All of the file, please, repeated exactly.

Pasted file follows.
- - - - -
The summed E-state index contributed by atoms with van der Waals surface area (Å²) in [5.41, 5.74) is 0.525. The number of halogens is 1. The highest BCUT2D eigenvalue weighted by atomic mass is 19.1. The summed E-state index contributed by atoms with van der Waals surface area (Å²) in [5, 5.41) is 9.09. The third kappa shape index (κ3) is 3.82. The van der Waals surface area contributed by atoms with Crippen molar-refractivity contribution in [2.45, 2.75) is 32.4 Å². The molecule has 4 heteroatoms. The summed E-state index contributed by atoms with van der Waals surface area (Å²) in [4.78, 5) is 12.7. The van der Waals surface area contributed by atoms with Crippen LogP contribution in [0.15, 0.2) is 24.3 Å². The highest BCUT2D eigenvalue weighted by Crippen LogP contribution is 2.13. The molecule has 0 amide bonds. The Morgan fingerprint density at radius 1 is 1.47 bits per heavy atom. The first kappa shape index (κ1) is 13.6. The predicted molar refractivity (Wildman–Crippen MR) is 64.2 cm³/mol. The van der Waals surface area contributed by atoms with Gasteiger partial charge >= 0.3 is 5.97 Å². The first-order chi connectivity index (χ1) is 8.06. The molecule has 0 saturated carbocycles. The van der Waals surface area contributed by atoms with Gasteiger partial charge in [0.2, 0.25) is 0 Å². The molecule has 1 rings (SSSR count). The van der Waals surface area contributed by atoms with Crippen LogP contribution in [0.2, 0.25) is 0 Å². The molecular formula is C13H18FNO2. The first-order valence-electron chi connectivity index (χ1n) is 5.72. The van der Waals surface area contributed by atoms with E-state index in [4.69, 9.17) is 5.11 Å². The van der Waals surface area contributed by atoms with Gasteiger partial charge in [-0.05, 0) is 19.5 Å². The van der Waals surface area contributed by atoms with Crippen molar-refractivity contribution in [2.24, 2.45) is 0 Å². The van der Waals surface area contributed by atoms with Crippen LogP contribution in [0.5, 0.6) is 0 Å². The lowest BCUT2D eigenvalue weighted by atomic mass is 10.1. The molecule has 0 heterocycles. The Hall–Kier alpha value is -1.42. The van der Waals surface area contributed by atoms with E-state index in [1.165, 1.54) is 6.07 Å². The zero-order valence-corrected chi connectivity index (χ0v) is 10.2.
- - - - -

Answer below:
The summed E-state index contributed by atoms with van der Waals surface area (Å²) in [5.41, 5.74) is 0.525. The number of halogens is 1. The highest BCUT2D eigenvalue weighted by atomic mass is 19.1. The summed E-state index contributed by atoms with van der Waals surface area (Å²) in [5, 5.41) is 9.09. The third kappa shape index (κ3) is 3.82. The van der Waals surface area contributed by atoms with Crippen molar-refractivity contribution in [2.45, 2.75) is 32.4 Å². The molecule has 4 heteroatoms. The summed E-state index contributed by atoms with van der Waals surface area (Å²) in [4.78, 5) is 12.7. The van der Waals surface area contributed by atoms with Crippen LogP contribution in [0.15, 0.2) is 24.3 Å². The highest BCUT2D eigenvalue weighted by Crippen LogP contribution is 2.13. The molecule has 0 amide bonds. The Morgan fingerprint density at radius 1 is 1.47 bits per heavy atom. The first kappa shape index (κ1) is 13.6. The predicted molar refractivity (Wildman–Crippen MR) is 64.2 cm³/mol. The van der Waals surface area contributed by atoms with Gasteiger partial charge >= 0.3 is 5.97 Å². The first-order chi connectivity index (χ1) is 8.06. The molecule has 0 saturated carbocycles. The van der Waals surface area contributed by atoms with Gasteiger partial charge in [0.2, 0.25) is 0 Å². The molecule has 1 rings (SSSR count). The van der Waals surface area contributed by atoms with Crippen LogP contribution in [0.2, 0.25) is 0 Å². The molecular formula is C13H18FNO2. The first-order valence-electron chi connectivity index (χ1n) is 5.72. The van der Waals surface area contributed by atoms with E-state index in [4.69, 9.17) is 5.11 Å². The van der Waals surface area contributed by atoms with Gasteiger partial charge in [-0.05, 0) is 19.5 Å². The van der Waals surface area contributed by atoms with Crippen molar-refractivity contribution in [2.24, 2.45) is 0 Å². The van der Waals surface area contributed by atoms with Crippen LogP contribution in [0.5, 0.6) is 0 Å². The lowest BCUT2D eigenvalue weighted by atomic mass is 10.1. The molecule has 0 heterocycles. The Hall–Kier alpha value is -1.42. The van der Waals surface area contributed by atoms with E-state index in [1.165, 1.54) is 6.07 Å². The zero-order valence-corrected chi connectivity index (χ0v) is 10.2.